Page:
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So, what, exactly, did President Bush mean when he told Larry King
I got legal opinions that said whatever we’re going to do is legal.
It may well have been the most revealing passage of the interview. It tells us how Bush viewed those Office of Legal Counsel (OLC) opinions. I decided what I was going to do, it suggests, and then I told OLC to give me opinions saying it was legal.
And perhaps the Department of Justice’s internal probe establishes that this is what happened. Mike Isikoff:
Not only would this obliterate the OLC opinions as a legal defense for the torture team, it would actually mean that the OLC opinions themselves constitute further evidence of a criminal conspiracy—meaning that the memo writers joined in on the joint enterprise to introduce torture. If that were the case it would be a felony, and grounds for the disbarment of the two lawyers involved, and the impeachment of the one who subsequently became a judge.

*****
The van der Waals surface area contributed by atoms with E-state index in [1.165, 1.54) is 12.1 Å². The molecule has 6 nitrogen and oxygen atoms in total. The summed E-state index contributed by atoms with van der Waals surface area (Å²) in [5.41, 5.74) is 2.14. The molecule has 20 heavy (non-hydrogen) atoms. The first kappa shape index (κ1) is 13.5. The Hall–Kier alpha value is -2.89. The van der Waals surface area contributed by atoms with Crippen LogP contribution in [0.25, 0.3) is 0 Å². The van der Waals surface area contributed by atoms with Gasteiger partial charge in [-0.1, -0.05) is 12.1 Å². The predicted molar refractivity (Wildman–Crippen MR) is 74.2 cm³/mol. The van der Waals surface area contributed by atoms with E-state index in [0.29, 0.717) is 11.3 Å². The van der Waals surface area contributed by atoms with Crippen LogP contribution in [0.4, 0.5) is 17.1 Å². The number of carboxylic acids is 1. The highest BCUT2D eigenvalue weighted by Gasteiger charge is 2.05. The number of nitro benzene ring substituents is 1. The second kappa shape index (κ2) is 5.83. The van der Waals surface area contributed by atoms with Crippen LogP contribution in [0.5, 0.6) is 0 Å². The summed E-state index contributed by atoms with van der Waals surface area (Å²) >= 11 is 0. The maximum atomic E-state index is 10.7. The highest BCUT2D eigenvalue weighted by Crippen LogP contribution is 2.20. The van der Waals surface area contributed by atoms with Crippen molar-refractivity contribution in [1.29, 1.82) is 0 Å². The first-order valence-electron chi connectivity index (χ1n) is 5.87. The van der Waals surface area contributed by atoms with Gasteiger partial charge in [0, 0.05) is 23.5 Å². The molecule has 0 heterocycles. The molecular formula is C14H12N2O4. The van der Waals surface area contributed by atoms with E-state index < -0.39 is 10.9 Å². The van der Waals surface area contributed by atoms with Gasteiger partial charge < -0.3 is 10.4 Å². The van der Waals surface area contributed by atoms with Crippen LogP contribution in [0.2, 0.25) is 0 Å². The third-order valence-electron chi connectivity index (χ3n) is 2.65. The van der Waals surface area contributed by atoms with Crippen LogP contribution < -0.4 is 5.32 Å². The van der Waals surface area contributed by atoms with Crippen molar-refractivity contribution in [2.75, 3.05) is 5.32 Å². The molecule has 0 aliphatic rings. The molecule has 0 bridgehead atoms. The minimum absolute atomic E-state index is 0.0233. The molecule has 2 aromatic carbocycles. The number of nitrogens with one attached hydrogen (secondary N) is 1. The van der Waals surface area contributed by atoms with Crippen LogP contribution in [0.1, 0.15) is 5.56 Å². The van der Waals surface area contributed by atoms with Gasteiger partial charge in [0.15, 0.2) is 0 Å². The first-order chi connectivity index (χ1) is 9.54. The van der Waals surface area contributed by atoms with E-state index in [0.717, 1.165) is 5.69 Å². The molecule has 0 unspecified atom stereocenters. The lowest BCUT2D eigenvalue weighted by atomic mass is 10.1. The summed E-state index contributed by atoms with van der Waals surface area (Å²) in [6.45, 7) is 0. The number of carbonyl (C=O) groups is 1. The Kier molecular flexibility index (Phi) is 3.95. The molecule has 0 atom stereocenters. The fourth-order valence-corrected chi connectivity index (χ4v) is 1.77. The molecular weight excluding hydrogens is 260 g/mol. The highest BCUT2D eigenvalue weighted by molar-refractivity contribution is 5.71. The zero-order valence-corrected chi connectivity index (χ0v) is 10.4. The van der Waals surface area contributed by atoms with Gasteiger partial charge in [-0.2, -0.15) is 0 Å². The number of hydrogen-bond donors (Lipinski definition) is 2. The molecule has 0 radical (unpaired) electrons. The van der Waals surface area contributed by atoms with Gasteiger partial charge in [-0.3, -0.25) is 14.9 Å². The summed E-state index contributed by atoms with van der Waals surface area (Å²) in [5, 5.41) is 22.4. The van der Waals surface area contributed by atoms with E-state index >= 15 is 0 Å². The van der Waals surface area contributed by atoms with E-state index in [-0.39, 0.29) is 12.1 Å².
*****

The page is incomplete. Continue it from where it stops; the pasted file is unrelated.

More from Scott Horton:
Six Questions — October 18, 2014, 8:00 pm
Nathaniel Raymond on CIA interrogation techniques.
Mark Denbeaux on the NCIS cover-up of three “suicides” at Guantánamo Bay Detention Camp
Number of British women killed last fall by lightning conducted through their underwire bras:
British women wear heels for fifty-one years on average, from the ages of twelve to sixty-three.
Thousands of employees of McDonald’s protested outside the company’s headquarters near Chicago, demanding their wages be increased to $15 per hour. “I can’t afford any shoes,” said one employee in attendance, “and I want Versace heels.”
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“Shelby is waiting for something. He himself does not know what it is. When it comes he will either go back into the world from which he came, or sink out of sight in the morass of alcoholism or despair that has engulfed other vagrants.”